Pound to euro exchange rate: GBP fell to one-month low after an ‘unwelcome’ key decision

The pound faced a difficult day yesterday after the Bank of England announced it would be boosting its bond-buying programme by £100billion. The measure was put in place to help Britain’s economy get through one of its worst economic downturns in 300 years. The beginning of the week began with a slight boost for sterling after some positive Brexit talks led Prime Minister Boris Johnson to reveal he was hopeful a deal would be put in place by the end of July.


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Mr Johnson said: “It is very clear what we need to achieve. I don’t think we’re that far apart, but what we need is a bit of oomph in the negotiations, and I was pleased that Ursula von der Leyen [and other EU officials] all agree … There is no reason why we shouldn’t get this done in July.”

It seems the EU will be the topic that closes the week too as the EU Council summit begins today.

Discussions on a coronavirus recovery package, budgets and Brexit are likely to take place.

This could boost the euro and see the pound drop later today.

The pound is currently trading at a rate of 1.1098 according to Bloomberg at the time of writing.

This is just below yesterday’s trading rate which was 1.1150.

Michael Brown, currency expert at Caxton FX spoke to Express.co.uk to share his exclusive insight on the current exchange rate.

He said: “Sterling fell to one-month lows against the euro yesterday, as the BoE expanded the size, but slowed the pace of asset purchases, interpreted by the market as an unwelcomingly hawkish sign.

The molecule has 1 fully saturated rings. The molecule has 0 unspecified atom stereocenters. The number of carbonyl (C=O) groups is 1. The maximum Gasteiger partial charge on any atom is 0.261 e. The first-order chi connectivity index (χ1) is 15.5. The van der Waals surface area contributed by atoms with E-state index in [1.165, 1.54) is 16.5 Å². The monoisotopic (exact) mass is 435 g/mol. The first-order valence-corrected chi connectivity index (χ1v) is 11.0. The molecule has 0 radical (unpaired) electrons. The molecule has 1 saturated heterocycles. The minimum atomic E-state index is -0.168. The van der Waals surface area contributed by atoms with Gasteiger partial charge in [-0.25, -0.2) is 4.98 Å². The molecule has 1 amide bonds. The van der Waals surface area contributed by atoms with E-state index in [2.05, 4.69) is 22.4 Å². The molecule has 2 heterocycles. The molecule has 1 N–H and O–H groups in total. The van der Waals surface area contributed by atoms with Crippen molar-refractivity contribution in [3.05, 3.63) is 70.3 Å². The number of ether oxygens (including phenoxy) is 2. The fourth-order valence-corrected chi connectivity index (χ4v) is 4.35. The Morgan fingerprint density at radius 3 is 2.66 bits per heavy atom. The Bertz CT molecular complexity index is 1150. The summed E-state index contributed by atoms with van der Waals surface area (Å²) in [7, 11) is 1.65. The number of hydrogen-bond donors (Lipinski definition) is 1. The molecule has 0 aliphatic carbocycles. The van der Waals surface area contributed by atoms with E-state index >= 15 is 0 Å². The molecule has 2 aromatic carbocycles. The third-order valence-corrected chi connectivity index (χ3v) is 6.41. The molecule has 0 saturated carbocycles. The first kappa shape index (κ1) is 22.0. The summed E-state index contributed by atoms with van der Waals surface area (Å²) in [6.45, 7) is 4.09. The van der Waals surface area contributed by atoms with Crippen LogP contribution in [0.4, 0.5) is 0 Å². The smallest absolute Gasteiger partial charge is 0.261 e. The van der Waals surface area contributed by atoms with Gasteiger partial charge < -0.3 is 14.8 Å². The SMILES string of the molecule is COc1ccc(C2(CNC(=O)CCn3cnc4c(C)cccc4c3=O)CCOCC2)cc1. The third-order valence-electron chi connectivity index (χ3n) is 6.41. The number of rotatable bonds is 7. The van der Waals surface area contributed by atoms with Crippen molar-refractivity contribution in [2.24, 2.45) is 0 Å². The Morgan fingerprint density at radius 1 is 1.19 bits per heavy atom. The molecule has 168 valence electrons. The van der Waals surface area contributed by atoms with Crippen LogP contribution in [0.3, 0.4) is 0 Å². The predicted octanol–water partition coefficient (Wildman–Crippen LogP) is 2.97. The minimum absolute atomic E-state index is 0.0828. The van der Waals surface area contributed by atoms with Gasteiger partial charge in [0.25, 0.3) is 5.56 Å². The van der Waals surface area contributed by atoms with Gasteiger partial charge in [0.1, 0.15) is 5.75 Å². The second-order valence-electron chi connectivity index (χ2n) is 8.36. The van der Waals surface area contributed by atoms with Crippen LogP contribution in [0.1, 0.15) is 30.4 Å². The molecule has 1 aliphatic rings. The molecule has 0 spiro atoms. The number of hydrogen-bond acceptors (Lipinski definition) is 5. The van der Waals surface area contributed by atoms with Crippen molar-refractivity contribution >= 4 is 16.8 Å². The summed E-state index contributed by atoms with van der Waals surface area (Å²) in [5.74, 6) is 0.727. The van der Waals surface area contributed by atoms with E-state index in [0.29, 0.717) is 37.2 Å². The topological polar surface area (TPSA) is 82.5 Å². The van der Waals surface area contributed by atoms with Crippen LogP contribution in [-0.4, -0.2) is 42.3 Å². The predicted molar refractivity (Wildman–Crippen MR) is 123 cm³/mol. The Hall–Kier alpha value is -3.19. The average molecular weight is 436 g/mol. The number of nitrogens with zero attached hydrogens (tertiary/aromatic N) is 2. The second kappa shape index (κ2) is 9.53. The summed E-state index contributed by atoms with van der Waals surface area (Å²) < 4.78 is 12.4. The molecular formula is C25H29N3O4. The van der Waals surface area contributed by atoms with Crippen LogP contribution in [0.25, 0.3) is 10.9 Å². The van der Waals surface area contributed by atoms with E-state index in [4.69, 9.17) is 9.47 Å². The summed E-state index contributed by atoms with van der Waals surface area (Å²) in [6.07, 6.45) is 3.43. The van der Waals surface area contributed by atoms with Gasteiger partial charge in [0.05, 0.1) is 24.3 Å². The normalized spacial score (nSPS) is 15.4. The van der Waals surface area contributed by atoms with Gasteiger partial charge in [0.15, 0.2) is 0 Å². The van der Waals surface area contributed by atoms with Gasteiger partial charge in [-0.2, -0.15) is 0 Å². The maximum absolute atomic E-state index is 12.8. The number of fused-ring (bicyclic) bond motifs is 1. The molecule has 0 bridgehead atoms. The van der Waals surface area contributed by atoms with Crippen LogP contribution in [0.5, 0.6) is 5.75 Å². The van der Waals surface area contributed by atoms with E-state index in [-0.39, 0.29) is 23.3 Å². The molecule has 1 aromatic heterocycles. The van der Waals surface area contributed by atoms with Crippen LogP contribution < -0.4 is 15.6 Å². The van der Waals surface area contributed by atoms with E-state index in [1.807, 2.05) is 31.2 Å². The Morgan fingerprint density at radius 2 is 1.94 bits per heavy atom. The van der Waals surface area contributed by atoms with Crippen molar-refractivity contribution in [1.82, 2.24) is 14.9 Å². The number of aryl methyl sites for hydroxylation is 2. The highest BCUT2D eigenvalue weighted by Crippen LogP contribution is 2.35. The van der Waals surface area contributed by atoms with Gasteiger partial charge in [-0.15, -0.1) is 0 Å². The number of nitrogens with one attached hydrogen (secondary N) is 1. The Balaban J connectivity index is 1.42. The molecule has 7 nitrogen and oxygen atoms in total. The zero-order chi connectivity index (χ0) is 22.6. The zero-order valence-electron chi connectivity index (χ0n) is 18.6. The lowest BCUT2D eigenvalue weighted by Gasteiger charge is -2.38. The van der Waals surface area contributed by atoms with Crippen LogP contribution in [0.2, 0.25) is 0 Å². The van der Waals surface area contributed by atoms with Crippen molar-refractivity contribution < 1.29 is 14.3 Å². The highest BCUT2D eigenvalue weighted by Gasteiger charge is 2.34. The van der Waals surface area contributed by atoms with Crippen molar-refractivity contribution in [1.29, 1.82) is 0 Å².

“Today, attention will centre on the EU Council summit, though no breakthrough on the bloc’s recovery package is expected.”

Some researchers think that if the coronavirus crisis continues into next year then a European Bank Crash is “highly likely”.

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Research from EconPol Europe by Jézabel Couppey-Soubeyran, Erica Perego and Fabien Tripier looked at the problems the coronavirus crisis poses on banks.

The authors said: “The Covid-19 crisis is a serious test of the reforms undertaken in the wake of the 2007-2008 financial crisis.

“That led to reforms that were intended to prevent a systemic financial crisis or, failing that, to mitigate its consequences.

“The reality of systemic risk was one of the major lessons of the financial crisis.

“But we are now faced with the reality of a health risk that has been previously underestimated.

“On the scale of disasters, this health crisis is even more serious than a systemic financial crisis because of the way in which it simultaneously affects all economic activities at the global level.”

They also added that if banks keep offering support and bailing people out then all their cash reserves will run out.

They added: “If losses accumulate in the economy and financial markets, the erosion of banks’ capital will increase their insolvency risk.

“It will then be necessary to activate the resolution mechanism (SRM).

“After mobilisation of the creditors of the banking groups concerned for at least eight percent of the losses, the SRF could then be mobilised for approximately €40billion (its current allocation equal to 80 percent of €55billion).

“This, however, represents barely two percent of the capital of euro area banks.

“This amount would not be sufficient if several banking groups had to be recapitalised at the same time.”

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